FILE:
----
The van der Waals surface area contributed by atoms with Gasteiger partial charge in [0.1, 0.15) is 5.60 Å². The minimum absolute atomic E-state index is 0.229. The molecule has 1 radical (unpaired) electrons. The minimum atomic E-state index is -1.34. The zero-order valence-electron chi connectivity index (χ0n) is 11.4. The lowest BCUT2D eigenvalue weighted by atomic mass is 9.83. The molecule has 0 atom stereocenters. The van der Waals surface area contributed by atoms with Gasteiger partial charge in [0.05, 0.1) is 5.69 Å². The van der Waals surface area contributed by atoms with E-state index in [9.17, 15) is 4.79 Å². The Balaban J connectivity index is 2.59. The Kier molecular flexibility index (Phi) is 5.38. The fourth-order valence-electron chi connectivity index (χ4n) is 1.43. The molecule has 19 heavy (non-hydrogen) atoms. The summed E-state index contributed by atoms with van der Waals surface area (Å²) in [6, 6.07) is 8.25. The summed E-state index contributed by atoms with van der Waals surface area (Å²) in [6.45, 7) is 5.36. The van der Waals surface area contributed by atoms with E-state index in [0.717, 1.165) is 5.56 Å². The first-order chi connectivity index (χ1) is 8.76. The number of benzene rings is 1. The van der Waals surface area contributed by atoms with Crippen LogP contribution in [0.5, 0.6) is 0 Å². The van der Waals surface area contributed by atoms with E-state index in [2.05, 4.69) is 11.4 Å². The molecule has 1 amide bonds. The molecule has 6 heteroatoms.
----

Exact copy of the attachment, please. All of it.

The van der Waals surface area contributed by atoms with Gasteiger partial charge in [0.1, 0.15) is 5.60 Å². The minimum absolute atomic E-state index is 0.229. The molecule has 1 radical (unpaired) electrons. The minimum atomic E-state index is -1.34. The zero-order valence-electron chi connectivity index (χ0n) is 11.4. The lowest BCUT2D eigenvalue weighted by atomic mass is 9.83. The molecule has 0 atom stereocenters. The van der Waals surface area contributed by atoms with Gasteiger partial charge in [0.05, 0.1) is 5.69 Å². The van der Waals surface area contributed by atoms with E-state index in [9.17, 15) is 4.79 Å². The Balaban J connectivity index is 2.59. The Kier molecular flexibility index (Phi) is 5.38. The fourth-order valence-electron chi connectivity index (χ4n) is 1.43. The molecule has 19 heavy (non-hydrogen) atoms. The summed E-state index contributed by atoms with van der Waals surface area (Å²) in [6, 6.07) is 8.25. The summed E-state index contributed by atoms with van der Waals surface area (Å²) in [6.45, 7) is 5.36. The van der Waals surface area contributed by atoms with E-state index in [0.717, 1.165) is 5.56 Å². The first-order chi connectivity index (χ1) is 8.76. The number of benzene rings is 1. The van der Waals surface area contributed by atoms with Crippen LogP contribution in [0.5, 0.6) is 0 Å². The van der Waals surface area contributed by atoms with E-state index in [2.05, 4.69) is 11.4 Å². The molecule has 1 amide bonds. The molecule has 6 heteroatoms.